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Heatwave damages French wheat crops, rain helps in northern Europe

A heatwave hitting France and southern Europe will damage this year’s wheat crops, mainly in top EU producer France and in Spain, while rainfall benefited crops in Germany, Poland and Britain where they are expected to be higher, analysts said.

Mounting concerns about the impact on crops of a heatwave in France, the European Union’s biggest wheat grower and exporter, sent Euronext wheat futures rocketing to near one-year highs on Tuesday.

“It’s clear that the very hot temperatures are degrading crop potential in Europe but it is too early to say by how much,” the head of French consultancy Agritel Michel Portier said.

Analysts have lowered grain crop estimates in recent weeks, with Strategie Grains cutting its EU soft wheat crop estimate by 1.1 million tonnes last week to 141.6 million.

Agritel lowered its French soft wheat crop forecast to 36-37 million tonnes from 37.1 million seen last week, because of scalding damage, Portier said, adding that the forecast would need to be fine-tuned, depending partly on next week’s weather.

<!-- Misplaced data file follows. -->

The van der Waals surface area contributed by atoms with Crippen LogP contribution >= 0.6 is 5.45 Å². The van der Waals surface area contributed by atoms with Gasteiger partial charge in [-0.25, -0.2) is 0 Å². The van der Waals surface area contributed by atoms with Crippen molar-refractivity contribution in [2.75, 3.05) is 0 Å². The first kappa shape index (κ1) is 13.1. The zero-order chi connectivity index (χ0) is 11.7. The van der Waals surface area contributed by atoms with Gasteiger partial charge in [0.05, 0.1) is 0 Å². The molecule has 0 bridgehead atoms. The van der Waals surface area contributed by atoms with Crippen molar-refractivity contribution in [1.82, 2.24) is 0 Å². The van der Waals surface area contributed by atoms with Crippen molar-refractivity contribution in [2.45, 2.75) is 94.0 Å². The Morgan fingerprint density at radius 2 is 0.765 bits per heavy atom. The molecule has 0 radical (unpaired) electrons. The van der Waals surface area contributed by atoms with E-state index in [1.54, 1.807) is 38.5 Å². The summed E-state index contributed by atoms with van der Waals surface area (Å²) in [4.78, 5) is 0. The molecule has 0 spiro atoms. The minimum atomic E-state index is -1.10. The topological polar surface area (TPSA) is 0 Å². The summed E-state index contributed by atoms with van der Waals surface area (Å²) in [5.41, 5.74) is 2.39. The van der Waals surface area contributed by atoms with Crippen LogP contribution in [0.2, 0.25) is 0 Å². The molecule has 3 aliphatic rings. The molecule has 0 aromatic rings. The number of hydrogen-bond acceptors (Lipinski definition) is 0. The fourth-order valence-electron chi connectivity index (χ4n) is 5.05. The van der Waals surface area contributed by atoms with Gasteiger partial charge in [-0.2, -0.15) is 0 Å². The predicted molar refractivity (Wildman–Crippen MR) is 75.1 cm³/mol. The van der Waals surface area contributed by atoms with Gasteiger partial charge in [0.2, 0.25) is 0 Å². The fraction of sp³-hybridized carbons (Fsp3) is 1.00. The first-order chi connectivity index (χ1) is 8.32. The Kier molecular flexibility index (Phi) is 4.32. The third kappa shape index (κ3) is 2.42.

Forecaster Meteo France currently sees temperatures falling back to average levels from the end of this week.

France last year harvested its lowest crop in decades at 28 million tonnes after poor spring weather, tumbling from a record 41 million in 2015.

In Spain, this year’s extreme weather – from the frosts over the winter to recent record high temperatures – will mean a soft wheat crop of 3.7 million tonnes, down from 7.2 million last year, farmers association Cooperativas Agro-alimentarias said.


In the EU’s second largest producer Germany, wheat is developing well after a rainy June helped crop development after an unusually dry start to the spring.

“Overall the picture is satisfactory and Germany is on course for a good, average crop this summer as we have not had the weather extremes seen in other parts of Europe,” one German grains analyst said.

“The next 2-3 weeks will be critical for yields and a mix of sunshine and rain is needed.”

Germany’s 2017 wheat crop will increase 3 percent on the year to 25.20 million tonnes, the country’s cooperatives association estimated on June 14. This was up from 24.98 million tonnes the association had estimated in May.

In the fourth largest producer Poland, crops also benefited from recent rain, said Wojtek Sabaranski of analysts Sparks Polska, which estimates the country will harvest 11.3 million tonnes in 2017, up 1 percent on the year.

Britain’s wheat crop appears in good condition with scope for a modest increase in production this year.

Trade estimates for this year’s UK wheat crop range from around 14.5 million to 15.0 million tonnes, up slightly from last season’s 14.38 million.

“Over the last two or three weeks, estimates have gradually begun to creep upwards,” analyst Jack Watts of the Agriculture and Horticulture Development Board

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